I picked this book up on a whim because A) it was short, and B) my heart needed a break after the second Fear University book. Being a novella with a length of only 100 pages, Moon-Sitting is easy enough to read through in one sitting (or two sittings, if you’re a terribly slow reader like I am). Despite the length, however, it’s got a surprising amount of depth to it, an interesting main character, and a super interesting world to boot.Continue Reading
Halloween is nearly upon us. As the moon waxes to full and the skeletons dance their forbidden, frightening dance, spooky stories are again making the rounds–classic stories, new stories, and even some true stories of ghostly encounters. It’s easy to scoff dismissively, and I’ll forgive you if you do. After all, ghosts aren’t real! But did you know that according to a YouGov poll from last year, 45% of Americans believe ghosts do, in fact, exist? Further, according to Pew, 18% of Americans have actually seen a ghost.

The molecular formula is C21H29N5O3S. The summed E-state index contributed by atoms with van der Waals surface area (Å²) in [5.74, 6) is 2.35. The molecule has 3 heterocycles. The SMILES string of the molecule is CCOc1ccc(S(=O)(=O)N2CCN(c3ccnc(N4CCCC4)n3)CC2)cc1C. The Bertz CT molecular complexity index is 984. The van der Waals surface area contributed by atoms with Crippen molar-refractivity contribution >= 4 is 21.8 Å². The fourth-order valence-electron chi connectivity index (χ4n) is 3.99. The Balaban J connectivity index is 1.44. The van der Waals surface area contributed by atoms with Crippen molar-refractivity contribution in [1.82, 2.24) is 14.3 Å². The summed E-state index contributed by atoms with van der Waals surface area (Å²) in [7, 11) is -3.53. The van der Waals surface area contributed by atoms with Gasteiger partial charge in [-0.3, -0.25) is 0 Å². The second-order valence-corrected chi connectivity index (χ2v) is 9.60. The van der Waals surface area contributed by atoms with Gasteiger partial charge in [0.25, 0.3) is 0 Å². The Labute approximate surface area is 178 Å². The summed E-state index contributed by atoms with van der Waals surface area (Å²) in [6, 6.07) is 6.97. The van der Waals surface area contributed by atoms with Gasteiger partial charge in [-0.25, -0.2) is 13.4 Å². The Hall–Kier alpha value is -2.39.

Those numbers seem shockingly high, which isn’t too surprising considering the derision that experiencers of the paranormal tend to face when they share their stories. So, in an effort to help #NormalizeTheWeird, I’m going to share my own experience with you, since the season invites all tales of the spooky, no matter how absurd.
It’s embarrassing to admit now, but one of my first great fears in life was alien abduction. One of my earliest clear memories, in fact, is walking into the living room while my dad was watching a Discovery Channel documentary on the subject. I must’ve been around six or seven, which probably explains why the sight of a re-enacted gray shoving a needle into an abductee’s neck left me screaming. And so began my second greatest phobia (right behind spiders).
It’s that time of the year again. The witches gather for their black masses, the dead rise from their graves, and spooky books are in vogue even for people who normally don’t touch horror. Since trick-or-treating may be off the table this year, here’s 5 creepy-spooky books for Halloween (best enjoyed with spiced cider) for you to dig into as the logs burn low and the ghosts swarm.